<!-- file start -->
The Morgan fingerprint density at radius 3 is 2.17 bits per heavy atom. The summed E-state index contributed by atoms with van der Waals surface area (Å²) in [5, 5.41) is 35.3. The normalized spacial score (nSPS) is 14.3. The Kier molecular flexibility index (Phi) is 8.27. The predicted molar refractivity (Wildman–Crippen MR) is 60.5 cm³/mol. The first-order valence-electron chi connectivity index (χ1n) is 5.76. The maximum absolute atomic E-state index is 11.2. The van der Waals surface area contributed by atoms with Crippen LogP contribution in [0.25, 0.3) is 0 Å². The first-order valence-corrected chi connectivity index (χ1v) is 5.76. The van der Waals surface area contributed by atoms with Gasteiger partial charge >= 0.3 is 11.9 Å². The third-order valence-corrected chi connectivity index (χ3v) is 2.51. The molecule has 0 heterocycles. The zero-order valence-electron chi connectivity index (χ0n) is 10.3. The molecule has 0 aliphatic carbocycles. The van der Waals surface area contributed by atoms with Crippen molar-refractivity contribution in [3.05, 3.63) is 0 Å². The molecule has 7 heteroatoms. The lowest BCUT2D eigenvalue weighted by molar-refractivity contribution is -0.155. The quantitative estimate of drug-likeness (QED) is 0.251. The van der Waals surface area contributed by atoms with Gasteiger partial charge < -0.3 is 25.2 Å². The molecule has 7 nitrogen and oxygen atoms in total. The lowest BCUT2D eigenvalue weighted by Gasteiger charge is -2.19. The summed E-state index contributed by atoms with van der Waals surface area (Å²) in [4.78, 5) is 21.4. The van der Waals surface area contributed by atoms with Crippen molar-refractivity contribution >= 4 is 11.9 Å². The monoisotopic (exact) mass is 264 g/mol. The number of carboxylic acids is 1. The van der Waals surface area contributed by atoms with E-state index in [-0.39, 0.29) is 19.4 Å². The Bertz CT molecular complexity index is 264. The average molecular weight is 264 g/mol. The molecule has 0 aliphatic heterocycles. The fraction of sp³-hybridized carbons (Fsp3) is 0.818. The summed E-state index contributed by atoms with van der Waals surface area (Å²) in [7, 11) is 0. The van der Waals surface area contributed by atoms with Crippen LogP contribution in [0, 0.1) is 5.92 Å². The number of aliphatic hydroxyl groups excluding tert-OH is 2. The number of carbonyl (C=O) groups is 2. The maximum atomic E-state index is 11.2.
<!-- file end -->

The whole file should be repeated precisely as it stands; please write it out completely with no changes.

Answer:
The Morgan fingerprint density at radius 3 is 2.17 bits per heavy atom. The summed E-state index contributed by atoms with van der Waals surface area (Å²) in [5, 5.41) is 35.3. The normalized spacial score (nSPS) is 14.3. The Kier molecular flexibility index (Phi) is 8.27. The predicted molar refractivity (Wildman–Crippen MR) is 60.5 cm³/mol. The first-order valence-electron chi connectivity index (χ1n) is 5.76. The maximum absolute atomic E-state index is 11.2. The van der Waals surface area contributed by atoms with Crippen LogP contribution in [0.25, 0.3) is 0 Å². The first-order valence-corrected chi connectivity index (χ1v) is 5.76. The van der Waals surface area contributed by atoms with Gasteiger partial charge >= 0.3 is 11.9 Å². The third-order valence-corrected chi connectivity index (χ3v) is 2.51. The molecule has 0 heterocycles. The zero-order valence-electron chi connectivity index (χ0n) is 10.3. The molecule has 0 aliphatic carbocycles. The van der Waals surface area contributed by atoms with Crippen molar-refractivity contribution in [3.05, 3.63) is 0 Å². The molecule has 7 heteroatoms. The lowest BCUT2D eigenvalue weighted by molar-refractivity contribution is -0.155. The quantitative estimate of drug-likeness (QED) is 0.251. The van der Waals surface area contributed by atoms with Gasteiger partial charge < -0.3 is 25.2 Å². The molecule has 7 nitrogen and oxygen atoms in total. The lowest BCUT2D eigenvalue weighted by Gasteiger charge is -2.19. The summed E-state index contributed by atoms with van der Waals surface area (Å²) in [4.78, 5) is 21.4. The van der Waals surface area contributed by atoms with Crippen molar-refractivity contribution >= 4 is 11.9 Å². The monoisotopic (exact) mass is 264 g/mol. The number of carboxylic acids is 1. The van der Waals surface area contributed by atoms with E-state index in [-0.39, 0.29) is 19.4 Å². The Bertz CT molecular complexity index is 264. The average molecular weight is 264 g/mol. The molecule has 0 aliphatic heterocycles. The fraction of sp³-hybridized carbons (Fsp3) is 0.818. The summed E-state index contributed by atoms with van der Waals surface area (Å²) in [7, 11) is 0. The van der Waals surface area contributed by atoms with Crippen LogP contribution in [0, 0.1) is 5.92 Å². The number of aliphatic hydroxyl groups excluding tert-OH is 2. The number of carbonyl (C=O) groups is 2. The maximum atomic E-state index is 11.2.